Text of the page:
60J75 ; 60J80 ; 92D25 ; 92D15

Adaptive dynamics has shaped our understanding of evolution by demonstrating that, via the process of evolutionary branching, ecological interactions can promote diversification. The classical approach to study the adaptive dynamics of a system is to specify the ecological model including all trade-off functions and other functional relationships, and make predictions depending on the parameters of these functions. However, the choice of trade-offs and other functions is often the least well justified element of the model, and examples show that minor variations in these functions can lead to qualitative changes in the model predictions. In the first part of this talk, I shall revisit evolutionary branching and other evolutionary phenomena predicted by adaptive dynamics using an inverse approach: I investigate under which conditions a trade-off function exists that yields a given evolutionary outcome.
Evolutionary branching can amount to the birth of new species, but only if reproductive isolation evolves between the emerging branches. Recent studies show that mating is often assortative with respect to the very trait that is under ecological selection. Such "magic traits" can ensure reproductive isolation, yet they are by far not free tickets to speciation. In the second half of my talk, I discuss the consequences of sexual selection emerging from assortative mating, and show how a perfect female should search for mates.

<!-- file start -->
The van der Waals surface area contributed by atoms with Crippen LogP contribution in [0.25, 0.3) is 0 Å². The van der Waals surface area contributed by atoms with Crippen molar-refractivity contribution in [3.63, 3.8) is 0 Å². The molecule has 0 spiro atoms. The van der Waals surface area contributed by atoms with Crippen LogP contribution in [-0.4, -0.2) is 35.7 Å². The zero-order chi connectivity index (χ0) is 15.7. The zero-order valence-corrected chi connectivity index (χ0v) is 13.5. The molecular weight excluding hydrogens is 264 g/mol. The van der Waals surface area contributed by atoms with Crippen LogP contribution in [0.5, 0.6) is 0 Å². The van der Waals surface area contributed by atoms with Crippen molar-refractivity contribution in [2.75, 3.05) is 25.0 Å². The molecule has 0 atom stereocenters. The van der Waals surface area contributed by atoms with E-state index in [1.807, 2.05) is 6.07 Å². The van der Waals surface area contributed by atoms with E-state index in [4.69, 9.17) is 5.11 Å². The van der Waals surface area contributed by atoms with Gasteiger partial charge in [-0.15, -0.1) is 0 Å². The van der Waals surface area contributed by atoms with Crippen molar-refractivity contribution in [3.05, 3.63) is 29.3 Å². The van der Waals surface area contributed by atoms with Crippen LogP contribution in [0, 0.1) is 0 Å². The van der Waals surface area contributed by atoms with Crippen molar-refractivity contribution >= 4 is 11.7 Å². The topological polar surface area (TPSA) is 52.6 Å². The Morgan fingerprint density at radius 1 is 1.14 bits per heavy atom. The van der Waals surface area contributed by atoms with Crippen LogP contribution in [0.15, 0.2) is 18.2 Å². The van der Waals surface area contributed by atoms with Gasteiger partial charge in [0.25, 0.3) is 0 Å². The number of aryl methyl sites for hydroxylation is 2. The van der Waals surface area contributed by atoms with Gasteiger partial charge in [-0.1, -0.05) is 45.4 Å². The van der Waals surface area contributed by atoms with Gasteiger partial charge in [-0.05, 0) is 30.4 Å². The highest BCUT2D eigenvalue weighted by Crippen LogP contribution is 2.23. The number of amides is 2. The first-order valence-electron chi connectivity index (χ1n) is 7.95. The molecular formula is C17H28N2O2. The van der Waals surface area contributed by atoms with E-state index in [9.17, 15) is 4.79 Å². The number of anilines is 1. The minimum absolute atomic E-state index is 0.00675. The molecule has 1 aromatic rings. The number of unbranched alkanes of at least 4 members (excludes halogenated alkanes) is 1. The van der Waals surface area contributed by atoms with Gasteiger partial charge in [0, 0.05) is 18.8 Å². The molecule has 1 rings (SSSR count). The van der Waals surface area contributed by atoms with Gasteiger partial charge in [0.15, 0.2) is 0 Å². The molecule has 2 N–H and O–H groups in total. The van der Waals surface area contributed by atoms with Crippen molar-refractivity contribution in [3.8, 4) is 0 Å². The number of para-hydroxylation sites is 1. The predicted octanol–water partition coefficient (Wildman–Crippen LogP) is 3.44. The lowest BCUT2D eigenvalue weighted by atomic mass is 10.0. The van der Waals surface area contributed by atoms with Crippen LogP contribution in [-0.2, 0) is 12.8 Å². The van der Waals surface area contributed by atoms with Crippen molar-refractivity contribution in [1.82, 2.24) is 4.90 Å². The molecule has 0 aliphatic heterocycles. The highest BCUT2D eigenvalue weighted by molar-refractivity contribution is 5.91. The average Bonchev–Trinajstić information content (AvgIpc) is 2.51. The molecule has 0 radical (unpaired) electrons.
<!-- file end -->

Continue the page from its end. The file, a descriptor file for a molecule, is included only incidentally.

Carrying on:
Adaptive dynamics has shaped our understanding of evolution by demonstrating that, via the process of evolutionary branching, ecological interactions can promote diversification. The classical approach to study the adaptive dynamics of a system is to specify the ecological model including all trade-off functions and other functional relationships, and make predictions depending on the parameters of these functions. However, the choice of ...

92D25 ; 92D15 ; 91A40 ; 91A22